Money can’t buy you love. Yet that doesn’t stop many of us from trying. In our hearts we know very well that pricey presents don’t make the perfect holiday. (There’s no such thing, anyway.)
Still, many of us get sucked into the holiday spending spree.
“When we are pressured to match a transaction of cash and heart-felt emotion, it feels like we can never spend enough,” said Mara Glatzel, MSW, a coach who helps women cultivate the lives they deserve.
Gift-giving is a loaded topic with many layers. For instance, it sparks comparison-making and fears about not being good enough, according to Ashley Eder, LPC, a psychotherapist in Boulder, Colo. “It’s natural that some people turn to high-value items to soothe their fears about gift exchange,” she said.
People also think that pricey presents will perk up a relationship or solve specific problems. “People turn to interesting gifts to distract from other painful things about the holidays, hoping that giving someone a nice gift will make up for gaps in the relationship,” Eder said.
Consider the reasons you’d like to give your loved one a costly gift. “Look honestly at your triggers around self-esteem and worthiness in a relationship,” she said.
Holiday Gift Ideas
“Great gifts that don’t cost any money are experiential, such as things that you can do together, experience together, or something that you can do for someone else,” Glatzel said. Here are a few ideas.
1. Set a date. If it’s someone you don’t get to see often, set a time to get together. Eder suggested everything from taking your dogs on a hike to catching up over coffee. And if a face-to-face isn’t possible, schedule a “holiday phone call, where you both make sure you have uninterrupted time and adequate phone batteries.”
Whatever you do, just be sure to follow through or remind your loved one to take you up on your gift, Glatzel said. “The real value is in the follow-through of holiday promises,” she said.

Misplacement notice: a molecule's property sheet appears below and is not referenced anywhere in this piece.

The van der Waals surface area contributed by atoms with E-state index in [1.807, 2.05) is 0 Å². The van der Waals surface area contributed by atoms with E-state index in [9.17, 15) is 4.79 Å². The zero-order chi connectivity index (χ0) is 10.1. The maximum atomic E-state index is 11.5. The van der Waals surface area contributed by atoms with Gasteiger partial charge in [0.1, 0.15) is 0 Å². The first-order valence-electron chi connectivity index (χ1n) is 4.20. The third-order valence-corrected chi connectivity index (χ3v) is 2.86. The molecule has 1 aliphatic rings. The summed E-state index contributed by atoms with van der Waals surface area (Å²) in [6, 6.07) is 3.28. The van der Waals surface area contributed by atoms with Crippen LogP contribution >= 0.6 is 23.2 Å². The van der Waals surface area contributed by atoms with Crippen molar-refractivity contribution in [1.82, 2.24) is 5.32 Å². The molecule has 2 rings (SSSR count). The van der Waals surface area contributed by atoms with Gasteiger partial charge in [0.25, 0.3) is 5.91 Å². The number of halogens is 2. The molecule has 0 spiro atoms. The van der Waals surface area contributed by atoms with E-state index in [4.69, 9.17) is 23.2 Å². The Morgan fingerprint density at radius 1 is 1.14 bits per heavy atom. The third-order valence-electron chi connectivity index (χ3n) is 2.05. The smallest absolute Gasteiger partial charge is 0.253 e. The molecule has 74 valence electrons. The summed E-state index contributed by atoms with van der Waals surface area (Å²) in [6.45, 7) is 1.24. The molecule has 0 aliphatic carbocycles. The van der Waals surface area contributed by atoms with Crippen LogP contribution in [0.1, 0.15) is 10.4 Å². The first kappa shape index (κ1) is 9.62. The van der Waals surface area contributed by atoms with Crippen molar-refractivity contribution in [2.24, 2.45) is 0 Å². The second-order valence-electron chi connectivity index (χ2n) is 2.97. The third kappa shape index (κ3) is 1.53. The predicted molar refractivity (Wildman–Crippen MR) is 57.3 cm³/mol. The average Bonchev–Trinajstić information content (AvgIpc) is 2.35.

2. Be charitable. “Do some community service or volunteer work in that person’s name,” Eder said. Or plan to spend the day volunteering together. Pick your favorite charity, or donate your time to a different organization each year.
3. Get creative. Create a poem, painting or an original song for your loved one, said Julie Hanks, LCSW, a therapist and blogger at Psych Central. You can ignite your inspiration by checking out Bentlily.com, where Samantha Reynolds pens a poem a day. She even has a tool that instantly creates a poem for you after you answer a few questions.
Digital gifts are another option, such as creating photo collages for each person in your family. Every year one of Hanks’s sisters creates a personalized photo set on Flickr as her holiday gift.
4. Write a letter. “Handwritten letters are becoming rare,” Hanks said. But they’re a beautiful way to express your feelings for a loved one. She suggested writing down your favorite memories or expressing gratitude for your relationship.
5. Agree not to exchange gifts. Many of your friends and family will probably be relieved to hear you’d rather skip gift-giving this year. But you can still give them a sweet handwritten note, Eder said. (Or get creative with any of the above ideas.)
6. Do a holiday swap. If you’d still like to exchange gifts, Glatzel suggested setting a price point and tossing names in a hat for each person to pick out. “This can be such a fun way to enjoy a holiday all together without enormous stress to buy everyone at the shindig an expensive gift,” she said.
Gifts for Kids
“Kids are great at asking for more than is feasible or reasonable to spend,” Eder said. But that just opens the door to an important discussion, she said. Be compassionate, and avoid getting defensive, she said.
Acknowledge their disappointment and talk about what it’s like not to have what their classmates have, she said. “See this as a chance to relate to your child about feeling left out or uncool, not about your salary or generosity.”
Model moderation and budgeting, she said. “You might come up with a plan together for your child to save for the things you won’t be buying this time.”
So when you’re shopping this year, consider why you’re reaching for gifts that bust your budget. Pricey gifts don’t improve relationships – at least not for long. And, as Eder said, “If you feel like you have to get someone a gift you cannot afford in order to maintain the relationship, it might not be a relationship you want to keep.”
Sharing experiences, giving to charity and crafting handmade gifts are often the sweetest – and most rewarding — gestures, anyway.
What are your favorite gifts to make? What are your favorite experiences to have?
Volunteering photo available from Shutterstock